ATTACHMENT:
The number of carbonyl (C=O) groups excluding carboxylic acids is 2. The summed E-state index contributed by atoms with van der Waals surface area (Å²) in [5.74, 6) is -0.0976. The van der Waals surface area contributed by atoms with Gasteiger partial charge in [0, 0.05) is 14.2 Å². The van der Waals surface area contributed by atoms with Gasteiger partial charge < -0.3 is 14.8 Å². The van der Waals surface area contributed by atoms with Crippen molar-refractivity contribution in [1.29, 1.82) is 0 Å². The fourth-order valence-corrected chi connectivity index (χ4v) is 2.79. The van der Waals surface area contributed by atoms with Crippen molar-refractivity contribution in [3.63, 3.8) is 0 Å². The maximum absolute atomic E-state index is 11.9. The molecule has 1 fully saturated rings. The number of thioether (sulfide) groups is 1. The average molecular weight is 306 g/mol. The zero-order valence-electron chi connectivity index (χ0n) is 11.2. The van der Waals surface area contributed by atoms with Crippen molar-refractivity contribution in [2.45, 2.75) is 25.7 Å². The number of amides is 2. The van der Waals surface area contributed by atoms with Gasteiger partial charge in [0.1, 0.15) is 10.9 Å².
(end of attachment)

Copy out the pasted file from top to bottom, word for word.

The number of carbonyl (C=O) groups excluding carboxylic acids is 2. The summed E-state index contributed by atoms with van der Waals surface area (Å²) in [5.74, 6) is -0.0976. The van der Waals surface area contributed by atoms with Gasteiger partial charge in [0, 0.05) is 14.2 Å². The van der Waals surface area contributed by atoms with Gasteiger partial charge < -0.3 is 14.8 Å². The van der Waals surface area contributed by atoms with Crippen molar-refractivity contribution in [1.29, 1.82) is 0 Å². The fourth-order valence-corrected chi connectivity index (χ4v) is 2.79. The van der Waals surface area contributed by atoms with Crippen molar-refractivity contribution in [3.63, 3.8) is 0 Å². The maximum absolute atomic E-state index is 11.9. The molecule has 1 fully saturated rings. The number of thioether (sulfide) groups is 1. The average molecular weight is 306 g/mol. The zero-order valence-electron chi connectivity index (χ0n) is 11.2. The van der Waals surface area contributed by atoms with Crippen molar-refractivity contribution in [2.45, 2.75) is 25.7 Å². The number of amides is 2. The van der Waals surface area contributed by atoms with Gasteiger partial charge in [0.1, 0.15) is 10.9 Å².